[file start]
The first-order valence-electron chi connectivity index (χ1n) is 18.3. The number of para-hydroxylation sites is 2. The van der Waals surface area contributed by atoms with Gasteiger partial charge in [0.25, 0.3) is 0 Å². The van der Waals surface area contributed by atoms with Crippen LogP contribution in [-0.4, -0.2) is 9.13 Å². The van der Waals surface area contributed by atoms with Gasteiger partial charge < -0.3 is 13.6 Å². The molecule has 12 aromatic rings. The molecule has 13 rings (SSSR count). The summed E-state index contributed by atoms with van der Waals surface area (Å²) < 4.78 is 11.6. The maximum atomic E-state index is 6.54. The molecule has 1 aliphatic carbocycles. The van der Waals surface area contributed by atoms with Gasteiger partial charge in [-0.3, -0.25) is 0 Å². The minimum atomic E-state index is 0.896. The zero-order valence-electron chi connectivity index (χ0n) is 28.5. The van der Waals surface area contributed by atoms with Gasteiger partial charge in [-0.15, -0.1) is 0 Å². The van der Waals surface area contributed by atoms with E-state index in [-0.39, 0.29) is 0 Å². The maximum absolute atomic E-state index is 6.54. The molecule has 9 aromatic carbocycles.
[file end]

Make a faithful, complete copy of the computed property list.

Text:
The first-order valence-electron chi connectivity index (χ1n) is 18.3. The number of para-hydroxylation sites is 2. The van der Waals surface area contributed by atoms with Gasteiger partial charge in [0.25, 0.3) is 0 Å². The van der Waals surface area contributed by atoms with Crippen LogP contribution in [-0.4, -0.2) is 9.13 Å². The van der Waals surface area contributed by atoms with Gasteiger partial charge < -0.3 is 13.6 Å². The molecule has 12 aromatic rings. The molecule has 13 rings (SSSR count). The summed E-state index contributed by atoms with van der Waals surface area (Å²) < 4.78 is 11.6. The maximum atomic E-state index is 6.54. The molecule has 1 aliphatic carbocycles. The van der Waals surface area contributed by atoms with Gasteiger partial charge in [-0.3, -0.25) is 0 Å². The minimum atomic E-state index is 0.896. The zero-order valence-electron chi connectivity index (χ0n) is 28.5. The van der Waals surface area contributed by atoms with Gasteiger partial charge in [-0.15, -0.1) is 0 Å². The van der Waals surface area contributed by atoms with E-state index in [-0.39, 0.29) is 0 Å². The maximum absolute atomic E-state index is 6.54. The molecule has 9 aromatic carbocycles.